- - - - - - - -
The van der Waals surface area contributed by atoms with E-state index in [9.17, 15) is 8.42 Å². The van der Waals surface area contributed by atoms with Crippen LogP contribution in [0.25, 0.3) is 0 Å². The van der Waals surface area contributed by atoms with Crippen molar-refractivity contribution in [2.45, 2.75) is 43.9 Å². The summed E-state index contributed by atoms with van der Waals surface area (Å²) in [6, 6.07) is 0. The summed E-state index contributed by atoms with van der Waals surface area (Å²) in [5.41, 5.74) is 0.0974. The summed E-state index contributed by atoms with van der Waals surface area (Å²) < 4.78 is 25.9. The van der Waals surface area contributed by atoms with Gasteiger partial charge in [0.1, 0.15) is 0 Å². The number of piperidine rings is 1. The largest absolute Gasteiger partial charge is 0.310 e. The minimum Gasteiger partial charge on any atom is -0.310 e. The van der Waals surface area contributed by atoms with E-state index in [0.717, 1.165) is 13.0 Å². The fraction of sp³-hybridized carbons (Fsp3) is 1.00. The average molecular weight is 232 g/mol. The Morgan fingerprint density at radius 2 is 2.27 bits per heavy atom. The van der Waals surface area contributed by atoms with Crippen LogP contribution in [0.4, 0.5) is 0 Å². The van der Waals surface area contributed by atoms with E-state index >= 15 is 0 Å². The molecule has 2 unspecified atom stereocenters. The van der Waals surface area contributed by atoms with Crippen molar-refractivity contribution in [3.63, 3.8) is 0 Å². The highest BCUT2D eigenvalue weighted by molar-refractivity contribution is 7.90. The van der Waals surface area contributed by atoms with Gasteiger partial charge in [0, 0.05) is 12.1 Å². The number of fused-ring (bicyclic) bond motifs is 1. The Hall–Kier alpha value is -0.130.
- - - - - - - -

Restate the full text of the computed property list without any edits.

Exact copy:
The van der Waals surface area contributed by atoms with E-state index in [9.17, 15) is 8.42 Å². The van der Waals surface area contributed by atoms with Crippen LogP contribution in [0.25, 0.3) is 0 Å². The van der Waals surface area contributed by atoms with Crippen molar-refractivity contribution in [2.45, 2.75) is 43.9 Å². The summed E-state index contributed by atoms with van der Waals surface area (Å²) in [6, 6.07) is 0. The summed E-state index contributed by atoms with van der Waals surface area (Å²) in [5.41, 5.74) is 0.0974. The summed E-state index contributed by atoms with van der Waals surface area (Å²) < 4.78 is 25.9. The van der Waals surface area contributed by atoms with Gasteiger partial charge in [0.1, 0.15) is 0 Å². The number of piperidine rings is 1. The largest absolute Gasteiger partial charge is 0.310 e. The minimum Gasteiger partial charge on any atom is -0.310 e. The van der Waals surface area contributed by atoms with E-state index in [0.717, 1.165) is 13.0 Å². The fraction of sp³-hybridized carbons (Fsp3) is 1.00. The average molecular weight is 232 g/mol. The Morgan fingerprint density at radius 2 is 2.27 bits per heavy atom. The van der Waals surface area contributed by atoms with Crippen LogP contribution in [0.4, 0.5) is 0 Å². The van der Waals surface area contributed by atoms with E-state index >= 15 is 0 Å². The molecule has 2 unspecified atom stereocenters. The van der Waals surface area contributed by atoms with Crippen molar-refractivity contribution in [3.63, 3.8) is 0 Å². The highest BCUT2D eigenvalue weighted by molar-refractivity contribution is 7.90. The van der Waals surface area contributed by atoms with Gasteiger partial charge in [0, 0.05) is 12.1 Å². The number of fused-ring (bicyclic) bond motifs is 1. The Hall–Kier alpha value is -0.130.